No class Monday the 16th ? MLK Day
Reading Questions #1
Metamorphosis Due Wednesday. View in class and critique. Intro to Adobe Animate (formerly Flash).

DISCUSS: cycles, arcs and motion paths, squash and stretch, anticipation and ?follow thru?. Character acting in animation. Anticipation. action, follow-through.

ASSIGNMENT: Two animated cycles with timing nuance in Animate, simple (12 frames) and complex (varies, but roughly 18 ? 24).


Week 4 ???Jan. 23, 25
Film Analysis #1 due this week
Continue working on cycles.
In class group project ? pixilation and accumulative drawing.
More acting for animators ? reactions. Using video reference, exaggeration

ASSIGNMENT: Complete animation cycles and post Quicktime to D2L. DO NOT POST YOUR ADOBE ANIMATE FILE. POST A QUICKTIME
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Week 5 ???Jan. 30, Feb.1
Reading Questions #2 due this week
View Cycles
Intro to Photoshop and After Effects.? Pendulum and ball bounce.
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ASSIGNMENT: Create two separate files in Photoshop, one ball, and one pendulum for Wednesday. Complete first attempt at ball bounce for Wednesday.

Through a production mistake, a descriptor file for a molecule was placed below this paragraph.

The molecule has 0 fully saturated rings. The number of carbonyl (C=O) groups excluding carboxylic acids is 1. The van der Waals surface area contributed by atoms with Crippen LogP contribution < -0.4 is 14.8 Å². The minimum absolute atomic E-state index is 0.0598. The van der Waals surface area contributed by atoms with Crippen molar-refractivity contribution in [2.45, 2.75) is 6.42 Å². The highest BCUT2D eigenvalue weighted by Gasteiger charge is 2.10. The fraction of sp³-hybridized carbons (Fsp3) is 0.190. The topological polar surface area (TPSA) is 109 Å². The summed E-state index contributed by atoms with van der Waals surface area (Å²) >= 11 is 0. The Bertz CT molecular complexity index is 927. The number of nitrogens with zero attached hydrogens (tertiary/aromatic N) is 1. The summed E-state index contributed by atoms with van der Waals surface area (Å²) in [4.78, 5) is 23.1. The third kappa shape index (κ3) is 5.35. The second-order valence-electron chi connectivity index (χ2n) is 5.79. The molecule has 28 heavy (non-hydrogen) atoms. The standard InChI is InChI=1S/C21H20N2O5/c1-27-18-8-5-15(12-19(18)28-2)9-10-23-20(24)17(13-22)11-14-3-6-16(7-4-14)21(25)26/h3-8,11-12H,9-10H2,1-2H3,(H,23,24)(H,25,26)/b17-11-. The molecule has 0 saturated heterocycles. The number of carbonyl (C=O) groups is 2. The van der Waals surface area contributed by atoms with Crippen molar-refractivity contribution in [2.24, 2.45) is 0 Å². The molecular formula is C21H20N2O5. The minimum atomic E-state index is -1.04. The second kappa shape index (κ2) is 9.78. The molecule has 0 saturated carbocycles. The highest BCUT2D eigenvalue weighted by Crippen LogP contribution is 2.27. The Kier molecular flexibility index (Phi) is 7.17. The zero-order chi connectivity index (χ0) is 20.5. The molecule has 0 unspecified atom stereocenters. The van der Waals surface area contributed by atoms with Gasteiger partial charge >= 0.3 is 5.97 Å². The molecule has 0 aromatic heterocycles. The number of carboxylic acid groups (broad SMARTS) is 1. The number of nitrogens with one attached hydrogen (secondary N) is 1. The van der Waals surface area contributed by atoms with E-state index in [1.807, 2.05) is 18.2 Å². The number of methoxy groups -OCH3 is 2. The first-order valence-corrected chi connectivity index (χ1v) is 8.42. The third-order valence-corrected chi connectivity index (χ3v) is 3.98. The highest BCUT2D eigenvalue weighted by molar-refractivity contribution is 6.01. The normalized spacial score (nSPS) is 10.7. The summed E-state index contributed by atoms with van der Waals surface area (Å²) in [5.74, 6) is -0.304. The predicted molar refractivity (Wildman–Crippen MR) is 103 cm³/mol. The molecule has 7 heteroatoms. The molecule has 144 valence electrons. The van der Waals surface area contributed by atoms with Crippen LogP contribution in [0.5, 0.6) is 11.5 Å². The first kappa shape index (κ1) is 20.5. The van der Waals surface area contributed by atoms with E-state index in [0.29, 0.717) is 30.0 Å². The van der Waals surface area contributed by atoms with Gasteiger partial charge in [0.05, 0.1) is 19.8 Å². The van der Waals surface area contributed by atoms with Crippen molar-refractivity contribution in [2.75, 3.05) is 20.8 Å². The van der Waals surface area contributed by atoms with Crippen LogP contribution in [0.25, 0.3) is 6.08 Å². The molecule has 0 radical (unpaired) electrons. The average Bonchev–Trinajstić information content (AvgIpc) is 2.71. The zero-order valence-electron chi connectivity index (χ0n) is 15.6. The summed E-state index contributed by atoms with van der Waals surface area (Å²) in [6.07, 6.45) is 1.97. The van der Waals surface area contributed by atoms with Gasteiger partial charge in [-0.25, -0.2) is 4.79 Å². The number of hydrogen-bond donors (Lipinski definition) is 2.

Lab time on Wednesday. Bring all your files to class so you can work in the lab.

Complete ball bounce and pendulum for Monday. Export both to Quicktime and post to D2L.

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Week 6? ??Feb. 6, 8
Film Analysis #2 due this week

View Ball bounces and Pendulums and critique. Intro to Photoshop. Creating puppets from found images and rigging in After Effects.

ASSIGNMENT: Create a collaged puppet in Photoshop. Your character?s body must be in profile and not facing forward, or it won?t work. Must be bi-pedal, and have arms. Other moveable parts are optional.

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Week 7 ???Feb. 13, 15
Reading Questions #3 due this week

Importing your character into After Effects and making it walk. We will have lab time this week to work on these so be sure to bring all your files to class each day.

ASSIGNMENT: Have your character walk at least four steps, pause, then interact with an object of your choice. (approx. 8-12 seconds, may vary a little)
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Week 8 ???Feb. 20, 22
Film Analysis #3 due this week

INTRO TO FINAL PROJECT
Final Puppet Walks Due today. View and critique Revise if needed.

DISCUSS: Storyboarding and concept development
Intro to 2D stop-motion animation and Dragonframe software, camera settings, varied frame rates, arcs, pauses.

ASSIGNMENT: Create a storyboard for your final project. For details on requirements see the assignment on D2L